3 key questions about privacy breaches

‘Once your secret information is out there, you could be more of a target than you were before’

3 key questions about privacy breaches

For many employers struggling to endure the COVID-19 pandemic, a privacy breach is the last thing they need. But there are a number of steps that can be taken to help prevent and manage them, says Toronto lawyer Daniel Michaluk, partner at Borden Ladner Gervais in Toronto, speaking to Canadian HR Reporter.

Q: How should an organization prepare for a privacy breach?

A: “They should have something called an incident response plan. The idea is that everybody’s going to have a security incident at one point: it’s not a question of if, it’s a question of when. It’s clearly a best practice to have an incident response plan.

“It sets out who is accountable for the response and how and what authorities they can exercise in the heat of crisis. You’re supposed to test it often too, which basically means doing scenario-based exercises with the people who have responsibilities under the plan so they can anticipate issues and deal with them quickly. Because time is of the essence  ̶  you don’t really have a lot of time to be learning when you’re in the heat of crisis.

“Most plans will say call your incident response lawyer first. They will tell you that your IT team is OK to disconnect services from the internet if it’s a cyber attack or take other immediate containment steps.

“If it is a cyber event, for example, they’ll immediately line up an incident response vendor and it becomes the source of expertise to guide the team through the response process.

“A good response means taking ownership of the incident, being transparent and not making mistakes. That’s really what you’re striving for.”

Q: What are some ways companies can try to prevent breaches?

A: “There’s two ways to do it. One of them relates to remote desktop protocol (RDP), which is a protocol for communicating between devices but it creates great problems when you use it for communicating over the open internet. It’s one of the top two causes of cyber-intrusions at most organizations.

“The simple prescription is not to use RDP or not to communicate with it over the open internet. That’s something that is really well-known yet still gets many organizations.

“Number two is phishing. Typically [it means] getting an employee to click on something that installs malware on a local device.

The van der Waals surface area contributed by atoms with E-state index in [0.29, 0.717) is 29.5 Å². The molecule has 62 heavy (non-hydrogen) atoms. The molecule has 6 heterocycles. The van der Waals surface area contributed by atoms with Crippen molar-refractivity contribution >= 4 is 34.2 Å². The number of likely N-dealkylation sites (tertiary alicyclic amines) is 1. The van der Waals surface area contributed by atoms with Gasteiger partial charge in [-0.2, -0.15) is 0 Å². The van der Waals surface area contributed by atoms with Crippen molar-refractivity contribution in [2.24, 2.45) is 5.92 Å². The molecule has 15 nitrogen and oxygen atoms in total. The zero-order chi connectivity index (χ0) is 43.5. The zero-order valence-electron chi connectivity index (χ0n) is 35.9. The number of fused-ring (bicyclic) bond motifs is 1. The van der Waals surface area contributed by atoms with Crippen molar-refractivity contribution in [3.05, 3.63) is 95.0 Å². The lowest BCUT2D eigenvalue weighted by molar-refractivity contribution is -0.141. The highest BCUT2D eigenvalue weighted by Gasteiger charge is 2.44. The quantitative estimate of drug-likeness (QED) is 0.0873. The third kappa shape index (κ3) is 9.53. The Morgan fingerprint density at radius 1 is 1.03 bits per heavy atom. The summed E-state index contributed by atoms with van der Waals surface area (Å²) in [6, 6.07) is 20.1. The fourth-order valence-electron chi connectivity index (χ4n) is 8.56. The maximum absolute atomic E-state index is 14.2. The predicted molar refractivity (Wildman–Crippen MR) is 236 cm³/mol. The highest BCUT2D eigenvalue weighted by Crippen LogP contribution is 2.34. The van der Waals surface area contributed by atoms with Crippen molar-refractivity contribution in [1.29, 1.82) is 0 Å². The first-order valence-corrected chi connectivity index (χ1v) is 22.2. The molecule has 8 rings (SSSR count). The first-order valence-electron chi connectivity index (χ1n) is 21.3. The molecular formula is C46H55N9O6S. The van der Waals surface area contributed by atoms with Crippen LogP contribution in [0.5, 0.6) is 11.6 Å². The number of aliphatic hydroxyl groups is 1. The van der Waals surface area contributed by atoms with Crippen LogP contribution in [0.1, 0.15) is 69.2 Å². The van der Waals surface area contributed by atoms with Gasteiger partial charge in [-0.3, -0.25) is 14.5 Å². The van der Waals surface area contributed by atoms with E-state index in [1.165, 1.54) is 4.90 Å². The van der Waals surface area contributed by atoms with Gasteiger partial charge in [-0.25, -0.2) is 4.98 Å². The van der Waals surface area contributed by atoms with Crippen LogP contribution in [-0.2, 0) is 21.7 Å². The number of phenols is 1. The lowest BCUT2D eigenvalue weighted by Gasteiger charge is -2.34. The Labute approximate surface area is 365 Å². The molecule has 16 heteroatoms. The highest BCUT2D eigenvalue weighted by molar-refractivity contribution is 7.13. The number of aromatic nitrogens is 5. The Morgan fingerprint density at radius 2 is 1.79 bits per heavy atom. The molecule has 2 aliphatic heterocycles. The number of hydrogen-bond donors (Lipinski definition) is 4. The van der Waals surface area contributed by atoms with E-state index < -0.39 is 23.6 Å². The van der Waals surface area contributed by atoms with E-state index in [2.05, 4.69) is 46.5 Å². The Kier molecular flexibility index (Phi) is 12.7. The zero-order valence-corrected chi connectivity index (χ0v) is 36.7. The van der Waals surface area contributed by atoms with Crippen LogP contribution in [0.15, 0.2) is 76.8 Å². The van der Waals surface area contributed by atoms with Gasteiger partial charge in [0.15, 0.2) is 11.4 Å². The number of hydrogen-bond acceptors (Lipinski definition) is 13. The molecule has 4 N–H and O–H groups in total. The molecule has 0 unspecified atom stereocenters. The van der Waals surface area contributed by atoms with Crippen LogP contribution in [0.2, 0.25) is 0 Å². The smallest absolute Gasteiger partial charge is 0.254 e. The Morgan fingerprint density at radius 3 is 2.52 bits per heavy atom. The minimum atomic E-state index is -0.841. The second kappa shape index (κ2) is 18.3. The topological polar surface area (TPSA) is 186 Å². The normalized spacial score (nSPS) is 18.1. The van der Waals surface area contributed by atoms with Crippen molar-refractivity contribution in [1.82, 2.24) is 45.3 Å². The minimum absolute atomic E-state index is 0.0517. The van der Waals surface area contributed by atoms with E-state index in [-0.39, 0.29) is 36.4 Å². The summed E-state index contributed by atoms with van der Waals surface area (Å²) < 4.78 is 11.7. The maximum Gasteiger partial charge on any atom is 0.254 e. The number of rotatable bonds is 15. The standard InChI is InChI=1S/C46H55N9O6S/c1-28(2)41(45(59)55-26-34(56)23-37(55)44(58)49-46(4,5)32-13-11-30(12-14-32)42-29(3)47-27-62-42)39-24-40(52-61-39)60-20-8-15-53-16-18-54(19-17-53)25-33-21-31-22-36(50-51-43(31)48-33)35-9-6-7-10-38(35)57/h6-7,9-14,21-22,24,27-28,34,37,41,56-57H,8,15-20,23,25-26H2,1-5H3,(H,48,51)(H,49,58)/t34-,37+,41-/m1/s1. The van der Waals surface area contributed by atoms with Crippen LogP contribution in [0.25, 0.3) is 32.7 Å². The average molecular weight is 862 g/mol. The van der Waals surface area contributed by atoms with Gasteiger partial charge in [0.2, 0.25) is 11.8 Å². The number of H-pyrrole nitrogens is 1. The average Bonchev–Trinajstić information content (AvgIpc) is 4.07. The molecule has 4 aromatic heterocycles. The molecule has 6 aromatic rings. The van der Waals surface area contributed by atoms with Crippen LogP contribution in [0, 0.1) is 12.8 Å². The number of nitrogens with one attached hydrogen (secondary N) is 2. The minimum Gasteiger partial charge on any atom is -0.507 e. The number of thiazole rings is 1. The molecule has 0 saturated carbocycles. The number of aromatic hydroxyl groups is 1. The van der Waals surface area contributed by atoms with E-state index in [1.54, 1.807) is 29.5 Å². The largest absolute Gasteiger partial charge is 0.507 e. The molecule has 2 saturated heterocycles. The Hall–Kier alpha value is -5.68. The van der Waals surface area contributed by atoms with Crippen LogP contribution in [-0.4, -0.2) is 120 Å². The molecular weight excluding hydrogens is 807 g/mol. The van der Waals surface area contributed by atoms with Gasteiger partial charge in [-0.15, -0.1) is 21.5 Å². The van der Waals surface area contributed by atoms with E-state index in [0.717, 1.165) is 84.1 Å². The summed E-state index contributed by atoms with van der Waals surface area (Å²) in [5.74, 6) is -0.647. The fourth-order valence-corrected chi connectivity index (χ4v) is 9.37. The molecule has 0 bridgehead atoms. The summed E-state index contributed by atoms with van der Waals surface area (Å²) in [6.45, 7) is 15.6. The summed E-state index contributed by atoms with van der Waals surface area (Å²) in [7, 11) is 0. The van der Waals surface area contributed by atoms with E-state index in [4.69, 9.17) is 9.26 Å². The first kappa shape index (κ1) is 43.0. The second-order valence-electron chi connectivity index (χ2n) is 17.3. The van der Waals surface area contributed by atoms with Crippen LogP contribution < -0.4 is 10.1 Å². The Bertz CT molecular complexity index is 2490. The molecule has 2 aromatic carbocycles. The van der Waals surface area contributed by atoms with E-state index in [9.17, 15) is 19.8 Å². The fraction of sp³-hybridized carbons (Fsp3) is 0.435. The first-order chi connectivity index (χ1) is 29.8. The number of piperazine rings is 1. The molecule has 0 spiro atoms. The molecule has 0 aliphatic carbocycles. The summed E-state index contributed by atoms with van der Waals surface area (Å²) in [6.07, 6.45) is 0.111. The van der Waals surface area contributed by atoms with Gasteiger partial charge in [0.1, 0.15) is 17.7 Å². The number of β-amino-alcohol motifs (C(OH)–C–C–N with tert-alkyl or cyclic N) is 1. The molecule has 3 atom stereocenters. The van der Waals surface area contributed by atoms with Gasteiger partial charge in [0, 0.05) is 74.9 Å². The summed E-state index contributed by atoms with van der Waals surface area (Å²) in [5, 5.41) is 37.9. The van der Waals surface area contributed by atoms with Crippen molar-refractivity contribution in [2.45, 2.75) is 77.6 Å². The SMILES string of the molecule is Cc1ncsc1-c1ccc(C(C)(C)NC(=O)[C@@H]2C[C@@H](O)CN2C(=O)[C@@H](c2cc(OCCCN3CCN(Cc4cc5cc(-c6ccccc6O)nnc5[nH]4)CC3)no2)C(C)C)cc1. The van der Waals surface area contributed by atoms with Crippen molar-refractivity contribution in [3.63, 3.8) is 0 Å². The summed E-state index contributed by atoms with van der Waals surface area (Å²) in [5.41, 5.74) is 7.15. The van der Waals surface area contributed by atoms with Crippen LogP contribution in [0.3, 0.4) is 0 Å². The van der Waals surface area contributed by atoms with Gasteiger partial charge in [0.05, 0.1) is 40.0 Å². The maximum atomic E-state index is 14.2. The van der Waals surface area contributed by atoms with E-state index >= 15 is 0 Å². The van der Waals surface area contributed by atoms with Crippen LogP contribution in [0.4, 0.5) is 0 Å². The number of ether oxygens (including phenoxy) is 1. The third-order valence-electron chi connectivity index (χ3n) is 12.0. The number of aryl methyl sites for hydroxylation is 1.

“The right answer is that you need to employ what’s called defence in depth. You have all the right layers of controls in place and you even anticipate that certain layers will fail, others will protect you if the first layers fail.

Daniel Michaluk

“You’ve got your user training and phishing awareness layer in place but you’ve also got up-to-date antivirus and anti-malware on all user devices because that’s the next layer. If that fails, you’ve got something called endpoint detection running on all the devices so you can pretty quickly figure out if someone’s actually gotten through to your network.

“There’s layers on layers, and then you could go beyond that and implement good access control and network segmentation so that one user that’s been compromised doesn’t connect to everything else.

“It’s expensive. It takes resources and the focus of many companies is to have an IT department whose job is to keep services running to meet user demands. Threats change, technologies change and that’s a lot of work.”

Q: What are the biggest risks in protecting privacy data?

A: “The risk to individuals is identity fraud. Employers in particular, there’s a lot of blood sweat and tears given to consumer privacy but in a lot of organizations the employee data is far more sensitive.

“If you’re hosting, for example, tax-related information, SIN numbers and the like on your system, it can be some of the most sensitive information in any organization that if compromised, can lead to a real risk of identity fraud.

“Medical information could be stolen because an employer has an occupational health department and it stores information on premise and if information about one’s mental disability or another invisible disability gets out, there’s certainly the risk of embarrassment which is a different type of risk.

“There is a legal risk of liability. If you’re storing someone’s personal information, you have a legal duty to secure it.

“Reputational risk is a big one and it links pretty quickly to the bottom line. It is a huge risk for corporations.

“[There is also the] the continuing risk of insecurity: once your secret information is out there, you could be more of a target than you were before because that information can be used to perpetrate further attacks. That creates an operational cost because you probably, coming out of a security incident, should double down on your protection.”

Canadian HR Reporter has also talked about to experts about five key questions on mental health claims and how much monitoring at home can legally be done by employers.

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